Chairperson of the Women Parliamentarians’ Caucus, Dr. Sudarshini Fernandopulle said: “I believe we should make this Day an occasion to remember the importance of accountability and transparency in a parliamentary system. The Women Parliamentarians’ Caucus recognizes that it has a role to play in initiating a conversation towards realizing a process by which the Parliament can conduct self-evaluation utilising the feedback received by the public discourse. This would be vital in order to gauge the progress the Parliament has made and identify challenges and devise strategies and mechanisms to overcome such challenges to be more representative of the voices of people.”

MP Thalatha Atukorale said: “In the face of crisis, if our parliamentary system fails to realize its purpose, then we must re-evaluate the practices of our Parliament. Therefore, I believe that this Day should be used as an opportunity to formulate an effective strategy to improve transparency and accountability of the Parliament of Sri Lanka.”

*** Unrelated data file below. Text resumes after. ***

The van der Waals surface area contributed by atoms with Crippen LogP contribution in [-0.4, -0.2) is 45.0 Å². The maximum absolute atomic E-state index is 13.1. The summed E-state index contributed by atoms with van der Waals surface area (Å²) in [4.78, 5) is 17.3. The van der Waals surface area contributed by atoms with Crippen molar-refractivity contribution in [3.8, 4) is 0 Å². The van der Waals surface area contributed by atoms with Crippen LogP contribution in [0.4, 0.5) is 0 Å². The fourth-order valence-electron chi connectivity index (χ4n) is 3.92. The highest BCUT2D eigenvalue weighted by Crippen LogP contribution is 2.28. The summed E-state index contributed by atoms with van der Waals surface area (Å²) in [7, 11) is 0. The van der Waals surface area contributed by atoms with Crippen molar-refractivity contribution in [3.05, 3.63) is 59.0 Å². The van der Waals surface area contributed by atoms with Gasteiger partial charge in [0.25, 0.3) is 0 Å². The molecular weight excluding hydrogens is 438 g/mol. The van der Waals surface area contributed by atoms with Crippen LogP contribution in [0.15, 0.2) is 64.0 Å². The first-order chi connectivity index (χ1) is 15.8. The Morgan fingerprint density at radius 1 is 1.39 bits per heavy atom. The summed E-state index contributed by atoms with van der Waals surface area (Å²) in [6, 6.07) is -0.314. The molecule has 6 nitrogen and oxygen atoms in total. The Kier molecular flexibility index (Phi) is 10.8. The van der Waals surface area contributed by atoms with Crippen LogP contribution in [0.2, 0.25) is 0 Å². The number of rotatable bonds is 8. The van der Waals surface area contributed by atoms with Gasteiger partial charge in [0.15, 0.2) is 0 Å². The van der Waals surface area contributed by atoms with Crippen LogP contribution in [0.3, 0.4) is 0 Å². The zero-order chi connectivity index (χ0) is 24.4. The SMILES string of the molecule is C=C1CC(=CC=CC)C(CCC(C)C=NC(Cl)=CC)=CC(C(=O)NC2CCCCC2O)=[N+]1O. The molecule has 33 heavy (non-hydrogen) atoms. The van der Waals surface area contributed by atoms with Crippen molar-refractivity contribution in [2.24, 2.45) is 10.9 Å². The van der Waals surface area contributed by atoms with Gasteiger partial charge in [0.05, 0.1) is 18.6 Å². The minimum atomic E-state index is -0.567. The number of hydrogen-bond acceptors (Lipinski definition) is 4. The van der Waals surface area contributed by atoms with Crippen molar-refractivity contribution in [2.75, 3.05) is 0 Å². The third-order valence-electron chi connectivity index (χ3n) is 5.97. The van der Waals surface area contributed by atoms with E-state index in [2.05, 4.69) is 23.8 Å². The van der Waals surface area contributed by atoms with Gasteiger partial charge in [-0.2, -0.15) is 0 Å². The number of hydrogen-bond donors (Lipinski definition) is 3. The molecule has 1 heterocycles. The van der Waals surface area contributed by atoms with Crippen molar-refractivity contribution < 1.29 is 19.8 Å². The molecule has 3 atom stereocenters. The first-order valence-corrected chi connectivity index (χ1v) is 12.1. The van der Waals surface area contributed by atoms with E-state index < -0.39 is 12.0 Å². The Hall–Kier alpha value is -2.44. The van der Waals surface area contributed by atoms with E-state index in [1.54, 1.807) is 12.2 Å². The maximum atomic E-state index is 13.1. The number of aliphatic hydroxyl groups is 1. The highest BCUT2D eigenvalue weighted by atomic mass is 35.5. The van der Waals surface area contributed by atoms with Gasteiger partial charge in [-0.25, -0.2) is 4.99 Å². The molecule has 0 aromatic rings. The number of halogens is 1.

MP Diana Gamage said: “On this Day, I pledge to be a voice to the people of Sri Lanka, particularly the more vulnerable, and play my role in initiating mechanisms and formulating laws that reflect the current needs of the people of Sri Lanka whom we are representing in Parliament”.

Parliament is the bedrock of a functioning democracy. In Sri Lanka, let us realise this goal for all Sri Lankans, leaving no stone unturned to ensure quality of political representation, which means gender equality and social inclusion too.

MP Manjula Dissanayake said: “To be effective and successful, the Parliamentary system must encourage public engagement and must also be based on principles of equality and inclusivity in order to better comprehend and prioritise the needs of the public”.

Vice-Chairperson of the Women Parliamentarians’ Caucus, MP Rohini Kumari Wijeratne said: “The parliamentary system is founded upon the sovereignty of people. Therefore, the success of the parliamentary system depends on public engagement in the democratic process and how well the parliamentary system responds to such public engagement.”